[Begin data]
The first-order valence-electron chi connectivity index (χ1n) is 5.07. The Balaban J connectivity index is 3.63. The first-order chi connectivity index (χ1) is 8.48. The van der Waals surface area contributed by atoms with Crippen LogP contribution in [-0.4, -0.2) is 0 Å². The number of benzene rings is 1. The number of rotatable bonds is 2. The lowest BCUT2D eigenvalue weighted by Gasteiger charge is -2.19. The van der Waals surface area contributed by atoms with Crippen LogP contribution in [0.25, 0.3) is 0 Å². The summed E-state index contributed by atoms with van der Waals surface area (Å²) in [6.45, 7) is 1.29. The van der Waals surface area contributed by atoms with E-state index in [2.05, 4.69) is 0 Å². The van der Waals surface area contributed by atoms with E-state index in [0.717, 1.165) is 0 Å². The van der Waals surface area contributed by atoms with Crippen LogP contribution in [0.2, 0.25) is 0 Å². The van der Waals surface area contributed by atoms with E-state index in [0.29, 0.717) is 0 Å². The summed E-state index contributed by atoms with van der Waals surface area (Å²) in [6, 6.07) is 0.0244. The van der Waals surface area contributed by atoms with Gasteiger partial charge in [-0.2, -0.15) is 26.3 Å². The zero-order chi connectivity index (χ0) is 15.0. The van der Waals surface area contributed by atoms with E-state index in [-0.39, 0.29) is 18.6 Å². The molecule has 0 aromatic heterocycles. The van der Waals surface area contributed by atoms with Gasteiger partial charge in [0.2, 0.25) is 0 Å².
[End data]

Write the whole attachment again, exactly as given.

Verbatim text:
The first-order valence-electron chi connectivity index (χ1n) is 5.07. The Balaban J connectivity index is 3.63. The first-order chi connectivity index (χ1) is 8.48. The van der Waals surface area contributed by atoms with Crippen LogP contribution in [-0.4, -0.2) is 0 Å². The number of benzene rings is 1. The number of rotatable bonds is 2. The lowest BCUT2D eigenvalue weighted by Gasteiger charge is -2.19. The van der Waals surface area contributed by atoms with Crippen LogP contribution in [0.25, 0.3) is 0 Å². The summed E-state index contributed by atoms with van der Waals surface area (Å²) in [6.45, 7) is 1.29. The van der Waals surface area contributed by atoms with E-state index in [2.05, 4.69) is 0 Å². The van der Waals surface area contributed by atoms with E-state index in [0.717, 1.165) is 0 Å². The van der Waals surface area contributed by atoms with Crippen LogP contribution in [0.2, 0.25) is 0 Å². The van der Waals surface area contributed by atoms with E-state index in [0.29, 0.717) is 0 Å². The summed E-state index contributed by atoms with van der Waals surface area (Å²) in [6, 6.07) is 0.0244. The van der Waals surface area contributed by atoms with Gasteiger partial charge in [-0.2, -0.15) is 26.3 Å². The zero-order chi connectivity index (χ0) is 15.0. The van der Waals surface area contributed by atoms with E-state index in [-0.39, 0.29) is 18.6 Å². The molecule has 0 aromatic heterocycles. The van der Waals surface area contributed by atoms with Gasteiger partial charge in [0.2, 0.25) is 0 Å².